Search Site
Personal Injury

Lafayette Personal Injury Attorneys Pursue Fair Compensation

Experienced case management yields positive results

Personal injury is the area of the law that holds wrongdoers accountable for the harm they do to others by their negligent, reckless or deliberate acts or omissions. The intention of personal injury law is not to punish the wrongdoer, although in rare cases the court will order punitive payments. Rather, the point is to “make the victim whole again” by ordering enough compensation to balance the harm done. But how much compensation is fair for an innocent victim who now suffers chronic pain or has lost the ability to walk? Getting appropriate compensation for your injury is a tough task, which you should only trust to an experienced attorney with a record of success. At Goforth & Lilley, we draw on more than 75 years of combined legal experience to provide trustworthy representation that produces positive results.

Damages available for personal injuries in Louisiana

The legal term for compensation is damages, which refers to the various ways the defendant caused losses to the victim. If you’ve been injured in an auto accident or slip and fall, you have two main categories of damages:

  • Economic damages — This category refers to monetary losses that result from the accident, such as medical bills and lost income because you cannot work. When claiming economic damages, you can project what your future losses might be as well. If you will need additional medical care because of your injury, or if you will have to do lower-paying work for an indefinite period of time, you are entitled to recover for these losses.
  • Noneconomic damages — This category refers to real but intangible losses, such as your pain and suffering. You can claim loss of quality of life if your injury prevents you from participating in general activities, such as running, walking or caring for yourself. You can claim loss of enjoyment of life if you can no longer perform a specific activity or use a particular talent that had been an important part of your life, such as dancing, playing a musical instrument or fishing. You can also claim loss of consortium if your injury prevents you from having marital relations.

Economic damages are generally easy to calculate, although medical and financial experts often must testify about future damages. On the other hand, noneconomic damages, known collectively as “pain and suffering,” are very difficult to put a price on. Attorneys rely on experience in estimating the noneconomic value of an injury, but juries can be very unpredictable.

Obstacles to recovering personal injury damages

There are many hurdles a personal injury claim must overcome before the victim can receive a damage award. The most important is proof of liability. Liability is legal responsibility for a particular harm. To prove liability in a personal injury case, a victim must prove four elements:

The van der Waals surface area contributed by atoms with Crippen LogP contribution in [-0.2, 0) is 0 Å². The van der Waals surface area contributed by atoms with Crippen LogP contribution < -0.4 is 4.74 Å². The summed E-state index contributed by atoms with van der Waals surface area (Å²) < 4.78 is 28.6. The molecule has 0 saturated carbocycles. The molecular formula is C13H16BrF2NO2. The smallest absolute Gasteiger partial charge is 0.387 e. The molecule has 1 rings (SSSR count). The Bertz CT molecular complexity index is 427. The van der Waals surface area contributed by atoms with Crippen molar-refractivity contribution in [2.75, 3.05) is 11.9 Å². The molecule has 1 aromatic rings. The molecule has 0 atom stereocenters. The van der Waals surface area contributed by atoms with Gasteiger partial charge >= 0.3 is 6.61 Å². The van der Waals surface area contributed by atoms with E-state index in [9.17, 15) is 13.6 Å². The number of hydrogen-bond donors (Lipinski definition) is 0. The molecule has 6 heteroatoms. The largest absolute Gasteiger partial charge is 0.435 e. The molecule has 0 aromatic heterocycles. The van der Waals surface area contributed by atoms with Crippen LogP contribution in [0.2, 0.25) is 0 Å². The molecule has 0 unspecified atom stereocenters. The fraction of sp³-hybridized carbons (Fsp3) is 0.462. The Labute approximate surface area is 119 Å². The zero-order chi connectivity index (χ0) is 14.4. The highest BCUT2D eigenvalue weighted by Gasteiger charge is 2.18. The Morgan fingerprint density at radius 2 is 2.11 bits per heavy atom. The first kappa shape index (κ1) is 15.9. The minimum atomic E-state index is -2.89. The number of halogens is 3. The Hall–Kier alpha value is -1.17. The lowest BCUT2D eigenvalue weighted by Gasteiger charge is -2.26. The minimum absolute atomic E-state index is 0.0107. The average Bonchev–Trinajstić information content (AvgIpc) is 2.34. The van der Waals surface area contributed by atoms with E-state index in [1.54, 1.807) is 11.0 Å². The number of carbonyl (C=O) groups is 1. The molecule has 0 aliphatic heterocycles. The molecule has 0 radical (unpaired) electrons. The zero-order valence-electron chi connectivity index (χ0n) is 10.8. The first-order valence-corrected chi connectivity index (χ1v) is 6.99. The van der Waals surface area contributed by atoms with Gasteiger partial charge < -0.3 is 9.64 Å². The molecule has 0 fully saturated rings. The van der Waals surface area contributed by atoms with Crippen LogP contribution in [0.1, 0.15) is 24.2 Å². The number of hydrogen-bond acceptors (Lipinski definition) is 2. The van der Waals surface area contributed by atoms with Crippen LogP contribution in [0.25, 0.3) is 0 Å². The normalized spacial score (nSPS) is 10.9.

• Duty — The defendant had a duty to behave carefully.
  • Breach — The defendant breached that duty by acting carelessly, recklessly or with deliberate intent to harm.
  • Causation — The defendant’s breach of the duty of care caused harm to the victim. There must be a direct line of causation.
  • Damages — As discussed above, the victim must prove the extent of harm suffered.

As the injured plaintiff attempts to prove these elements, the defendant can assert various defenses. An important defense is known as contributory negligence, which basically alleges that the victim did something to cause the injury event and must share some level of responsibility. Louisiana applies a standard called comparative fault, which reduces the plaintiff’s damage recovery in proportion to the plaintiff’s share of fault. For example, if you suffered $100,000 in damages but the jury decided you were 20 percent at fault for the accident, you would only be able to recover 80 percent of your losses, or $80,000.

Another obstacle is the Louisiana statute of limitations for personal injury claims. Under this law, you have one year to file a personal injury, medical malpractice, products liability or wrongful death claim. This deadline applies to motor vehicle accidents, construction accidents and premises liability accidents. Some maritime personal injuries are also limited to one year, but if yours is a Jones Act claim, you have three years to file. Under certain circumstances, the law may allow a claim extra time, but it is always in your best interests to pursue your claim as quickly as possible by contacting an experienced personal injury attorney.

Vehicle accident injury lawyers resolve your insurance claim

If you were in an auto accident, motorcycle accident or truck accident, your case will generally start with a claim against an insurance company. Insurance adjusters are usually very friendly at the outset as they try to win your confidence so they can settle your case quickly for less than it’s worth. Then they apply the heavy-handed tactics, including lowball offers and delays in processing your claim, to try to leverage a settlement. They want you to think that you can settle your case for a fair amount and save in the bargain by not hiring an attorney. But don’t be fooled! Studies show that claimants with professional representation recover far more than claimants who represent themselves, even after deducting for attorney fees. Plus, our attorneys accept injury cases on a contingency fee basis, so you pay no upfront fees and only pay us after you get a damage award or settlement that you approve.

Contact an established Lafayette law firm for your personal injury case

Goforth & Lilley is a reputable Lafayette law firm with a substantial record of success in personal injury cases. To learn how we can assist with your case, schedule a free consultation and case evaluation. Call us today at 337-446-4239 or contact our office online.

Firm Videos